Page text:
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If you still think wireless security is useless because you have nothing to hide ...


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#16 video321

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Posted 27 April 2011 - 08:19 AM

When I get a new client without a secured WiFi network and ask about it I always get the same answer "I have nothing on my computer that anyone would want." At that point is when I have to explain to them it's not what's on your computer they want, but the Internet connection itself. I always say do you really want to go through the hassle of having to explain to the FBI how all of that illegal activity wasn't done by you?

#17 Lou Apo

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Posted 27 April 2011 - 12:57 PM

If, as is typically the case, they just want to get on the internet or infect your computer with some spamming software, they will pick the easiest one. So just don't be the easiest one.

It's like the joke where two guys are in the woods and a bear stares them down, the one guy goes to tie his shoes and the other guy says, "what are you doing? You can't outrun that bear", and the first guy replies, "I don't need to outrun the bear, I only have to outrun you"

#18 gatchel

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Posted 27 April 2011 - 02:26 PM

This is a good reason to use your home automation devices to turn off your router when it's not in use. I do.

It's not absolute but it is another layer.

Edited by gatchel, 27 April 2011 - 02:27 PM.


#19 hagak

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Posted 27 April 2011 - 02:53 PM

I disagree. Breaking spec. or not, I don't care. It is more secure in my area. Think about it. In my area, it seems EVERY house has a router. From my living room, I can pickup ~20 routers on any sniffing software I've used (I was trying to figure out if there was any channels NOT in use). So, unless someone is SPECIFICALLY trying to get into my network, they are not going to be targeting my system. A quick scan gives them a LOT to play with. If there are no other routers in the area, no SSID shows up, but there is wifi traffic, of course it doesn't mean anything.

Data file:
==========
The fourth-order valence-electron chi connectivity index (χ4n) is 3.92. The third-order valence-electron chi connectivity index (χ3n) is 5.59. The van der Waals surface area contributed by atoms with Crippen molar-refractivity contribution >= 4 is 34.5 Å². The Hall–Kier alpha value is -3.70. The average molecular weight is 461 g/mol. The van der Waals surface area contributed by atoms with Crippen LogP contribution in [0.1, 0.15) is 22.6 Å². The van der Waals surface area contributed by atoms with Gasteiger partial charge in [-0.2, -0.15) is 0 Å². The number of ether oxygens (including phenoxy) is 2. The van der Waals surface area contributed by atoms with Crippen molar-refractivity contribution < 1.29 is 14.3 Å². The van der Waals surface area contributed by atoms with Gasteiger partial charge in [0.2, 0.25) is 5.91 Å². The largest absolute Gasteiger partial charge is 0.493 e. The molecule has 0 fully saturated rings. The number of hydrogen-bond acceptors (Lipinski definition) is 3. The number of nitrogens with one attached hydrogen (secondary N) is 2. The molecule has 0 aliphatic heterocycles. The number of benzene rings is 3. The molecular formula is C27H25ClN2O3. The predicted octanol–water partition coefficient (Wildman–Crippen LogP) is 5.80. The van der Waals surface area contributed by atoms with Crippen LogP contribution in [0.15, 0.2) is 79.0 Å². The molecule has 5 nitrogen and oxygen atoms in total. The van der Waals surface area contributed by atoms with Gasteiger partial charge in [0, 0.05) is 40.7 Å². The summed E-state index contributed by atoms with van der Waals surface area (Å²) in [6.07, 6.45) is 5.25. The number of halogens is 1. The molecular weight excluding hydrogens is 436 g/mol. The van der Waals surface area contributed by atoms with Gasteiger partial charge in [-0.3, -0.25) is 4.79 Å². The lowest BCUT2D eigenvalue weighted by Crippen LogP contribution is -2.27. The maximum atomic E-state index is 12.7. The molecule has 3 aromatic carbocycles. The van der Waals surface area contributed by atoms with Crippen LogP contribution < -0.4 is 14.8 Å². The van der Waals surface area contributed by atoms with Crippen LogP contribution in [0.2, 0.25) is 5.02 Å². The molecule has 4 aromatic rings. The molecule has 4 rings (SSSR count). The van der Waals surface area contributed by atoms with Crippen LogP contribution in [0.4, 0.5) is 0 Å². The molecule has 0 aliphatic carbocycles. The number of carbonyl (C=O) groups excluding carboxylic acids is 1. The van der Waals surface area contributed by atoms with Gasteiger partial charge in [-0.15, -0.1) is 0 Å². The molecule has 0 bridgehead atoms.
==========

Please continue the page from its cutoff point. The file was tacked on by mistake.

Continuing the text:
"layers"...this is just one, and it's not a very difficult to add.

I was considering adding a second router, then use that on a second IP subnet, then use SSH/VPN to tunnel into my local network. Just another layer. For the moment, I just use one laptop on the wifi...so, turning it on and off via script is not a big deal.

--Dan

But disabling ssid broadcast is not a layer of security. It really does nothing more than break the spec. Just because the router is not set to broadcast it's ssid does not mean the ssid is hidden from anyone who wants to find it. If you have just one client connected to that router and it is doing zero data transfer the ssid is easily found in the clear because the router and client are always communicating back and forth to keep the connection alive and the ssid part of the communication can NOT be hidden or encrypted regardless of what you do. There are many free very easy to use applications that will let you see any ssid in your area regardless of the ssid broadcast being disabled. For awhile windows had a bug that caused it to not work properly if the ssid was disabled. However many non-pc devices will either not function or be difficult to function if it is disabled.